Peptides are promising cancer-targeting agents—they are small, chemically stable, easy to synthesize and can be readily conjugated to toxins, radionucleotides, or drugs. The “one-bead one-compound” (OBOC) combinatorial libraries developed in the Lam lab consist of millions of beads, each displaying one unique peptide entity. Through high throughput screening peptide combinatorial libraries against cancer cell lines, peptides can be selected and engineered to recognize some certain receptors on the cell surface. From our previous screen, we observed that the LLP2A peptide sequence bound to the α4β1 integrin on the cell surface of a variety of malignant lymphoid cell lines. We hypothesize that more specific ligands against the α4β1 integrin on human patient lymphoma cells could be identified through screening focused LLP2A libraries. Two OBOC-focused combinatorial libraries based on the LLP2A peptide sequence were designed, synthesized and screened against human patient lymphoma cells to search for ligands with higher binding affinity. We selected the candidate peptide sequences that displayed a higher strength for the patient lymphoma cells using the whole cell binding assay, an in vitro approach for quantitating the strength of peptide interaction with cell surface molecules on the cancer cells. We are currently analyzing the data to determine the specific sequence requirements for higher affinity binding. Further assessment of the affinity and kinetics of integrin-peptide binding will be performed using flow cytometry.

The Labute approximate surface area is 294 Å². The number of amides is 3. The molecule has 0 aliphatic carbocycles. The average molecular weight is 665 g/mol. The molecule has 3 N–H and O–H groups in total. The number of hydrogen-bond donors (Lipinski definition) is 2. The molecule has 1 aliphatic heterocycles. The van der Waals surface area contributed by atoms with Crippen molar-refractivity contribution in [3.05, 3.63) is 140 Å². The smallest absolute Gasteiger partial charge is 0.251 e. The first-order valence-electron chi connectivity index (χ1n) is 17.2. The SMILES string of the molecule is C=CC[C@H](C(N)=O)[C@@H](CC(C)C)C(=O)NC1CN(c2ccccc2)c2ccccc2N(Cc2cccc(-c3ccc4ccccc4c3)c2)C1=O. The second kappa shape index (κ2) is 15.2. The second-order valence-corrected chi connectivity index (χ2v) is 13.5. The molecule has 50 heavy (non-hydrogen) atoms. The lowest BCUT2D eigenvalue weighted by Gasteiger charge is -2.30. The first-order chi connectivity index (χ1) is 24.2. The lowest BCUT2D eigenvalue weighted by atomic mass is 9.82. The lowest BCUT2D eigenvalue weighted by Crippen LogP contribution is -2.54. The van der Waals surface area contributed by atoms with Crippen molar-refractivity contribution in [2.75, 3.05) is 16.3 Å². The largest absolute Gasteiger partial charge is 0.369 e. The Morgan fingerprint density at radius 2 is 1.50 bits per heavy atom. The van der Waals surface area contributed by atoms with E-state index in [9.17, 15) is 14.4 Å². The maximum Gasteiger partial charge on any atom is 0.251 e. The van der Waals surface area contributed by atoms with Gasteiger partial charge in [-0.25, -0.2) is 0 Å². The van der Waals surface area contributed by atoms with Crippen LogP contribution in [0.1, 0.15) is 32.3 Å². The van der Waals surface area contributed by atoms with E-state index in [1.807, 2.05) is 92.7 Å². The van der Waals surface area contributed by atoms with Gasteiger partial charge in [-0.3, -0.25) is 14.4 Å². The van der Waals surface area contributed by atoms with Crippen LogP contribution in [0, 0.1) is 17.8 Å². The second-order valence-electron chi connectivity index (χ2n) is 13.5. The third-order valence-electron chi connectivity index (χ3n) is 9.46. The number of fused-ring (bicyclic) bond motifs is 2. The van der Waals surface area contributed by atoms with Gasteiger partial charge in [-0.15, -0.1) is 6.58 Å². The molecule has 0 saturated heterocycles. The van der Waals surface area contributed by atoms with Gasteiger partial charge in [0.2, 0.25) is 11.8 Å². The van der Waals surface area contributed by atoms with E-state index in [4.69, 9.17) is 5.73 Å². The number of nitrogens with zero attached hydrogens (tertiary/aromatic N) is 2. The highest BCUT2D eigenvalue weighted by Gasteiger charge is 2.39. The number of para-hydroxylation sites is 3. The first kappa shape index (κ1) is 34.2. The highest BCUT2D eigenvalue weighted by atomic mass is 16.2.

No relevant conflicts of interest to declare.
Asterisk with author names denotes non-ASH members.